Get Your Premium Membership

Famous Almost Poems by Famous Poets

These are examples of famous Almost poems written by some of the greatest and most-well-known modern and classical poets. PoetrySoup is a great educational poetry resource of famous almost poems. These examples illustrate what a famous almost poem looks like and its form, scheme, or style (where appropriate).

See also:

by Byron, George (Lord)
...ay; 
But lack of tidings from another clime 
Had lent a flagging wing to weary Time. 
They see, they recognise, yet almost deem 
The present dubious, or the past a dream. 

He lives, nor yet is past his manhood's prime, 
Though sear'd by toil, and something touch'd by time; 
His faults, whate'er they were, if scarce forgot, 
Might be untaught him by his varied lot; 
Nor good nor ill of late were known, his name 
Might yet uphold his patrimonial fame. 
His soul in ...Read More



by Wordsworth, William
...bsp;I'll teach him how the owlet sings.  My little babe! thy lips are still,  And thou hast almost suck'd thy fill.  —Where art thou gone my own dear child?  What wicked looks are those I see?  Alas! alas! that look so wild,  It never, never came from me:  If thou art mad, my pretty lad,  Then I must be for ever sad.   Oh! smile on me, my little...Read More

by Frost, Robert
...turbing roar above the river
Beyond the highest city built with hands.
Someone was saying in such natural tones
She almost wrote the words down on her knee,
"Do you know you remind me of a tree--
A maple tree?"

 "Because my name is Maple?"
"Isn't it Mabel? I thought it was Mabel."

 "No doubt you've heard the office call me Mabel.
I have to let them call me what they like."

 They were both stirred that he should have divined
Without the name her personal mys...Read More

by Frost, Robert
...delphia every year
With a great flock of chickens of rare breeds
He wants to give the educational
Advantages of growing almost wild
Under the watchful eye of hawk and eagle 
Dorkings because they're spoken of by Chaucer,
Sussex because they're spoken of by Herrick.

She has a touch of gold. New Hampshire gold—
You may have heard of it. I had a farm
Offered me not long since up Berlin way
With a mine on it that was worked for gold;
But not gold in commercial quanti...Read More

by Ashbery, John
...room contains this flow like an hourglass
Without varying in climate or quality
(Except perhaps to brighten bleakly and almost
Invisibly, in a focus sharpening toward death--more 
Of this later). What should be the vacuum of a dream
Becomes continually replete as the source of dreams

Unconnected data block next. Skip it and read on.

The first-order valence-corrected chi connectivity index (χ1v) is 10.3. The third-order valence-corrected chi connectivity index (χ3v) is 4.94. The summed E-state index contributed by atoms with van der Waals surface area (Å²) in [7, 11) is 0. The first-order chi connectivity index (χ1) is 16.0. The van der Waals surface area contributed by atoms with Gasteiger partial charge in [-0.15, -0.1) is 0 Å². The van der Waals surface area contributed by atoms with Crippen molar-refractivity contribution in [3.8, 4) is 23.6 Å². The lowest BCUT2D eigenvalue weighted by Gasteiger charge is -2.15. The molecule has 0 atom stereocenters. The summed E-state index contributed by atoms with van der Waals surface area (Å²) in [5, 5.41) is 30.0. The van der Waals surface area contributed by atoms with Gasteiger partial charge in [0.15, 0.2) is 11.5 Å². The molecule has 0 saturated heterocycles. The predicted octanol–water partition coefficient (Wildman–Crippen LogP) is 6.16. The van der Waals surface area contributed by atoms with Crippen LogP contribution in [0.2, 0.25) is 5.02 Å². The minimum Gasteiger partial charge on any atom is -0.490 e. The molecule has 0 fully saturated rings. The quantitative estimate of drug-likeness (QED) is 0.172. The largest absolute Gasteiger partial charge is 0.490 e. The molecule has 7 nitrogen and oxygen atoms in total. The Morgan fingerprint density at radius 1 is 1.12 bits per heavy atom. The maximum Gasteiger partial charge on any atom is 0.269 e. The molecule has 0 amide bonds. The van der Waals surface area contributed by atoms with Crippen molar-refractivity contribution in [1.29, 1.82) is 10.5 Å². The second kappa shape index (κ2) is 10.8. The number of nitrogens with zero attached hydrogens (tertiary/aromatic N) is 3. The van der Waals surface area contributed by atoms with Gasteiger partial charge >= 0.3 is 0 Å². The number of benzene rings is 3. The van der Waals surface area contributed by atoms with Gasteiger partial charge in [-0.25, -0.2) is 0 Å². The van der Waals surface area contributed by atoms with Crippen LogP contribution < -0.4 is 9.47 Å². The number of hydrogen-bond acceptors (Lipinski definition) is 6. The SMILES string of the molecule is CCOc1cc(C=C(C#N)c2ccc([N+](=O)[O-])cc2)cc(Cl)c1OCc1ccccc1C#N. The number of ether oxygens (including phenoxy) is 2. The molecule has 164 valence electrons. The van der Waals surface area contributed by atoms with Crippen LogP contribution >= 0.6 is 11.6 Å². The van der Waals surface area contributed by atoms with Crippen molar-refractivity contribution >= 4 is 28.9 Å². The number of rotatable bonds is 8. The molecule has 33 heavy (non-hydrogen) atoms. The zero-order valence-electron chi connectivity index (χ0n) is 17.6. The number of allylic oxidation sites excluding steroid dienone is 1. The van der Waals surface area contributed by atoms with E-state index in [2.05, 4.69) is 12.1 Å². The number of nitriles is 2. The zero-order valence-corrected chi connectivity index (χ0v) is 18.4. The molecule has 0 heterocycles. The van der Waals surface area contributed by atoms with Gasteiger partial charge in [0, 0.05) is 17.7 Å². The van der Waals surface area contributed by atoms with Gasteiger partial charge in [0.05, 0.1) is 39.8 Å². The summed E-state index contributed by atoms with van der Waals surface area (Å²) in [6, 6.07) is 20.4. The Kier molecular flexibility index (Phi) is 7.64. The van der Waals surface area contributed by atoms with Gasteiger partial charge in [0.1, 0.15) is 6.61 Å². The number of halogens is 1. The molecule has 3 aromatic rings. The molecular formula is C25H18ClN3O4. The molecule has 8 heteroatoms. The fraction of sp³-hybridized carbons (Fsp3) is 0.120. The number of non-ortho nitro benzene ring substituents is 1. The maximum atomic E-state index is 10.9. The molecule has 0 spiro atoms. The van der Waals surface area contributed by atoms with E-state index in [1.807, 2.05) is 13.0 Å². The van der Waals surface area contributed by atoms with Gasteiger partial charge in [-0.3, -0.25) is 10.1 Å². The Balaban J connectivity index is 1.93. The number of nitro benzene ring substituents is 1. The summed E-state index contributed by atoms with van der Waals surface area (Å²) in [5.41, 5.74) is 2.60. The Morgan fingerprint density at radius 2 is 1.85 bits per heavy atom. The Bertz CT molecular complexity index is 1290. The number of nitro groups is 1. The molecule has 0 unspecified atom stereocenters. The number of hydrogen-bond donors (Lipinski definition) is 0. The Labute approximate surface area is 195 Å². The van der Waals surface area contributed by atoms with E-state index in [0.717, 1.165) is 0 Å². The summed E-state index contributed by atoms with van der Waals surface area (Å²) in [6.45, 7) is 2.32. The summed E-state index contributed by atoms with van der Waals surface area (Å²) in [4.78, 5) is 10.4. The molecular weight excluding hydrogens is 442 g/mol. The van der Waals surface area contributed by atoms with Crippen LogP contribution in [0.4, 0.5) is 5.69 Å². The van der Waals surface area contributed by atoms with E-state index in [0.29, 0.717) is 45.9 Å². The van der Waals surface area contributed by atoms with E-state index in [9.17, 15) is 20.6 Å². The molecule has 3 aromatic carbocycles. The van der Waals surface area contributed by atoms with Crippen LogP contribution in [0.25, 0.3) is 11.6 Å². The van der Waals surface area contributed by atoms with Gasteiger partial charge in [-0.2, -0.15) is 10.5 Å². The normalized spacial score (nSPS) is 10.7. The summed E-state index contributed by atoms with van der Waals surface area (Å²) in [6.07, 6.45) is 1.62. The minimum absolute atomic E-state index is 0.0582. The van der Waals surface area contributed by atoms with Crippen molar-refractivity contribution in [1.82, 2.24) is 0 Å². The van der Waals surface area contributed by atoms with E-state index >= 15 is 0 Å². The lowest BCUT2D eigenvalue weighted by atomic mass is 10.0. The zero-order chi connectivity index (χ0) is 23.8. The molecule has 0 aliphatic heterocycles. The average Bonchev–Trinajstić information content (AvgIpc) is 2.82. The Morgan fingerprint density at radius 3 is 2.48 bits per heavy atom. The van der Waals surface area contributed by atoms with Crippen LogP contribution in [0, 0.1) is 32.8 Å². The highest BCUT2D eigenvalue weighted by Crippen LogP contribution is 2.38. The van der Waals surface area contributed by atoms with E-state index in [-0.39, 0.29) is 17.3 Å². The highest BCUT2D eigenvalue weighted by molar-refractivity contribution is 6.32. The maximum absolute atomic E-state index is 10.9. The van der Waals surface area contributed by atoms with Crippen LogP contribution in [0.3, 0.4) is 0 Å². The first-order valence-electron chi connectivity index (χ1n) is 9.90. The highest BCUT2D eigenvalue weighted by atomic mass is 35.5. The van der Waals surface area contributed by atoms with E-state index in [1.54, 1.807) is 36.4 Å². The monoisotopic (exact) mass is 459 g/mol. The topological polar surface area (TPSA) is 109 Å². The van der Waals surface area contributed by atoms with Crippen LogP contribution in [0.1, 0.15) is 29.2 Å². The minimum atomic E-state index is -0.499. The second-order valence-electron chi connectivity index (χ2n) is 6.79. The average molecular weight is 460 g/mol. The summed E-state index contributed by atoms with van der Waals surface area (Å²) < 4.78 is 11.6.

Is being tapped so that this one dream
May wax, flourish like a cabbage rose,
Defying sumptuary laws, leaving us
To awake and try to begin living in what
Has now become a slum. Sydney Fre...Read More



by Shakespeare, William
...,
Desiring this man's art and that man's scope,
With what I most enjoy contented least;
Yet in these thoughts myself almost despising,
Haply I think on thee—and then my state,
Like to the lark at break of day arising
From sullen earth, sings hymns at heaven's gate;
   For thy sweet love rememb'red such wealth brings
   That then I scorn to change my state with kings....Read More

by Byron, George (Lord)
...the caves of Istakar. [19] 
This morning clouds upon me lower'd, 
Reproaches on my head were shower'd, 
And Giaffir almost call'd me coward! 
Now I have motive to be brave; 
The son of his neglected slave — 
Nay, start not, 'twas the term he gave — 
May shew, though little apt to vaunt, 
A heart his words nor deeds can daunt. 
His son, indeed! — yet, thanks to thee, 
Perchance I am, at least shall be! 
But let our plighted secret vow 
Be only known to us as now. 
...Read More

by Byron, George (Lord)
...it had no further change.
It was of a strange order, that the doom
Of these two creatures should be thus traced out
Almost like a reality—the one
To end in madness—both in misery....Read More

by Wordsworth, William
...an all—  Stirring the air with such an harmony,  That should you close your eyes, you might almost  Forget it was not day!                          A most gentle maid  Who dwelleth in her hospitable home  Hard by the Castle, and at latest eve,  (Even like a La...Read More

by Bradstreet, Anne
...rm a Sheaf of wheat he bore,
1.44 A Harvest of the best: what needs he more?
1.45 In's other hand a glass, ev'n almost run,
1.46 This writ about: This out, then I am done.
1.47 His hoary hairs and grave aspect made way,
1.48 And all gave ear to what he had to say.
1.49 These being met, each in his equipage
1.50 Intend to speak, according to their age,
1.51 But wise Old-age did with all gravity
1.52 To childish childhood give precede...Read More

by Tennyson, Alfred Lord
...elf and Galahad, for a strength 
Was in us from this vision, overthrew 
So many knights that all the people cried,